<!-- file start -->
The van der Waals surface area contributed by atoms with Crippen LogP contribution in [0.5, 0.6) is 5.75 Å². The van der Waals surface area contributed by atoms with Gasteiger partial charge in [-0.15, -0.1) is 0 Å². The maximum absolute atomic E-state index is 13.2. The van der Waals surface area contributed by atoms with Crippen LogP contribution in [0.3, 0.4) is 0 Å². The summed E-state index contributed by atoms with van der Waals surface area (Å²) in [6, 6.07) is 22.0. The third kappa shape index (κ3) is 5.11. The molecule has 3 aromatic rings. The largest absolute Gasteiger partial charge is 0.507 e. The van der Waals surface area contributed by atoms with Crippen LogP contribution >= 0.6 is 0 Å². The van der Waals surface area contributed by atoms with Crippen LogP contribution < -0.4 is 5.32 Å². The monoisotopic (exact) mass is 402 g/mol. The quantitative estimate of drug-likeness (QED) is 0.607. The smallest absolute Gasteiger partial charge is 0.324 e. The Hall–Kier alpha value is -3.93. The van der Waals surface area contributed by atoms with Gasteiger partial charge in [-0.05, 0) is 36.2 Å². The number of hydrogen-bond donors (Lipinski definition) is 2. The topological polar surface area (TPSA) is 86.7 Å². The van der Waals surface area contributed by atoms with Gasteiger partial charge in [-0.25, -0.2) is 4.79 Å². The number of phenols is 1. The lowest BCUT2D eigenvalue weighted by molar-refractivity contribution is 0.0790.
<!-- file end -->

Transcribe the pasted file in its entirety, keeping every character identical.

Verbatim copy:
The van der Waals surface area contributed by atoms with Crippen LogP contribution in [0.5, 0.6) is 5.75 Å². The van der Waals surface area contributed by atoms with Gasteiger partial charge in [-0.15, -0.1) is 0 Å². The maximum absolute atomic E-state index is 13.2. The van der Waals surface area contributed by atoms with Crippen LogP contribution in [0.3, 0.4) is 0 Å². The summed E-state index contributed by atoms with van der Waals surface area (Å²) in [6, 6.07) is 22.0. The third kappa shape index (κ3) is 5.11. The molecule has 3 aromatic rings. The largest absolute Gasteiger partial charge is 0.507 e. The van der Waals surface area contributed by atoms with Crippen LogP contribution >= 0.6 is 0 Å². The van der Waals surface area contributed by atoms with Crippen LogP contribution < -0.4 is 5.32 Å². The monoisotopic (exact) mass is 402 g/mol. The quantitative estimate of drug-likeness (QED) is 0.607. The smallest absolute Gasteiger partial charge is 0.324 e. The Hall–Kier alpha value is -3.93. The van der Waals surface area contributed by atoms with Gasteiger partial charge in [-0.05, 0) is 36.2 Å². The number of hydrogen-bond donors (Lipinski definition) is 2. The topological polar surface area (TPSA) is 86.7 Å². The van der Waals surface area contributed by atoms with Gasteiger partial charge in [-0.25, -0.2) is 4.79 Å². The number of phenols is 1. The lowest BCUT2D eigenvalue weighted by molar-refractivity contribution is 0.0790.